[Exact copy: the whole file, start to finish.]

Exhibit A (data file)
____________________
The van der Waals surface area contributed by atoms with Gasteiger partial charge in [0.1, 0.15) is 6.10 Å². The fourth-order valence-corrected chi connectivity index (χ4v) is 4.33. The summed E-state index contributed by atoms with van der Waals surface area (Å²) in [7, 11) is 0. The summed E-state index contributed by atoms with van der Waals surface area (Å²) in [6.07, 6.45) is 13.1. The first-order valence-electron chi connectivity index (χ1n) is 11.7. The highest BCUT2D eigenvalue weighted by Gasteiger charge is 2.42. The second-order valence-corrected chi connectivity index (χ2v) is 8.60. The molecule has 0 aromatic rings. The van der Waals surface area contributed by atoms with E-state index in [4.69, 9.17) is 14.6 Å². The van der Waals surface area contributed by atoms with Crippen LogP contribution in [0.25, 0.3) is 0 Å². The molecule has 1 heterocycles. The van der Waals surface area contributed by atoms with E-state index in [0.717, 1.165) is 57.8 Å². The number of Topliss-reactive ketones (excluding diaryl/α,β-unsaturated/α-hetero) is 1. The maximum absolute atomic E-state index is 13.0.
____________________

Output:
The van der Waals surface area contributed by atoms with Gasteiger partial charge in [0.1, 0.15) is 6.10 Å². The fourth-order valence-corrected chi connectivity index (χ4v) is 4.33. The summed E-state index contributed by atoms with van der Waals surface area (Å²) in [7, 11) is 0. The summed E-state index contributed by atoms with van der Waals surface area (Å²) in [6.07, 6.45) is 13.1. The first-order valence-electron chi connectivity index (χ1n) is 11.7. The highest BCUT2D eigenvalue weighted by Gasteiger charge is 2.42. The second-order valence-corrected chi connectivity index (χ2v) is 8.60. The molecule has 0 aromatic rings. The van der Waals surface area contributed by atoms with E-state index in [4.69, 9.17) is 14.6 Å². The van der Waals surface area contributed by atoms with Crippen LogP contribution in [0.25, 0.3) is 0 Å². The molecule has 1 heterocycles. The van der Waals surface area contributed by atoms with E-state index in [0.717, 1.165) is 57.8 Å². The number of Topliss-reactive ketones (excluding diaryl/α,β-unsaturated/α-hetero) is 1. The maximum absolute atomic E-state index is 13.0.